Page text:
The tension of the cutting chain is adjusted so that it neither binds on nor comes loose from the guide bar. The tensioner for doing so is either operated by turning a screw or a manual wheel. The tensioner is either in a lateral position underneath the exhaust or integrated into the clutch cover.
Lateral tensioners have the advantage that the clutch cover is easier to mount, but the disadvantage that it is more difficult to reach nearby the bar. Tensioners through the clutch cover are easier to operate, but the clutch cover is more difficult to attach.
When turning the screw, a hook in a bar hole moves the bar either out (tensioning) or in, making the chain lose. Tension is right when it can be moved easily by hand and not hanging loose from the bar. When tensioning, hold the bar nose up and pull the bar nuts tight. Otherwise, the chain might derail.
The underside of each link features a small, metal finger called a "drive link", which locates the chain on the bar, helps to carry lubricating oil around the bar, and engages with the engine's drive sprocket inside the body of the saw. The engine drives the chain around the track by a centrifugal clutch, engaging the chain as engine speed increases under power, but allowing it to stop as the engine speed slows to idle speed.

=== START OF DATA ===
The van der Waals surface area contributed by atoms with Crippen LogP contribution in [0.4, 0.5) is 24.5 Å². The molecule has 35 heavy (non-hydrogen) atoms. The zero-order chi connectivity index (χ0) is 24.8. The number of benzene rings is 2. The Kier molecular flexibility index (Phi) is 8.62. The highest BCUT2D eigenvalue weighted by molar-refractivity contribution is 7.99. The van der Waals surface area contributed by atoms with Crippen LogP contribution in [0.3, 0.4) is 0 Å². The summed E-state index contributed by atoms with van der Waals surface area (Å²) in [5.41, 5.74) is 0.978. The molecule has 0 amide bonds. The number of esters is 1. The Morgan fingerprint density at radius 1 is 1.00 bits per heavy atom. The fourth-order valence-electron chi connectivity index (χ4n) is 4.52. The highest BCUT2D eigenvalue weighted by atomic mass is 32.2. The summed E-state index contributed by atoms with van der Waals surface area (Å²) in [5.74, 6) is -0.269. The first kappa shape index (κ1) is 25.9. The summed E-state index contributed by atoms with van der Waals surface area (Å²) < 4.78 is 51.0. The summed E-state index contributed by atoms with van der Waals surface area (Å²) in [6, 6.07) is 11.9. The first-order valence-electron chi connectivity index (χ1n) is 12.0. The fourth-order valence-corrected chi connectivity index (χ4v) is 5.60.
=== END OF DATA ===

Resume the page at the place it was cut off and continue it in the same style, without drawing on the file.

Consistent improvement to overall chainsaw design, including adding safety features, have taken place over the years. These include chain-brake systems, better chain design, and lighter, more ergonomic saws, including fatigue-reducing antivibration systems.
As chainsaw carving has become more popular, manufacturers are making special short, narrow-tipped bars (called "quarter-tipped" "nickel-tipped", or "dime-tipped" bars, based on the size of their tips). Some chainsaws are built specifically for carving applications. Echo sponsors a carving series.
Today's chainsaws have multiple safety features to protect the operator. These include: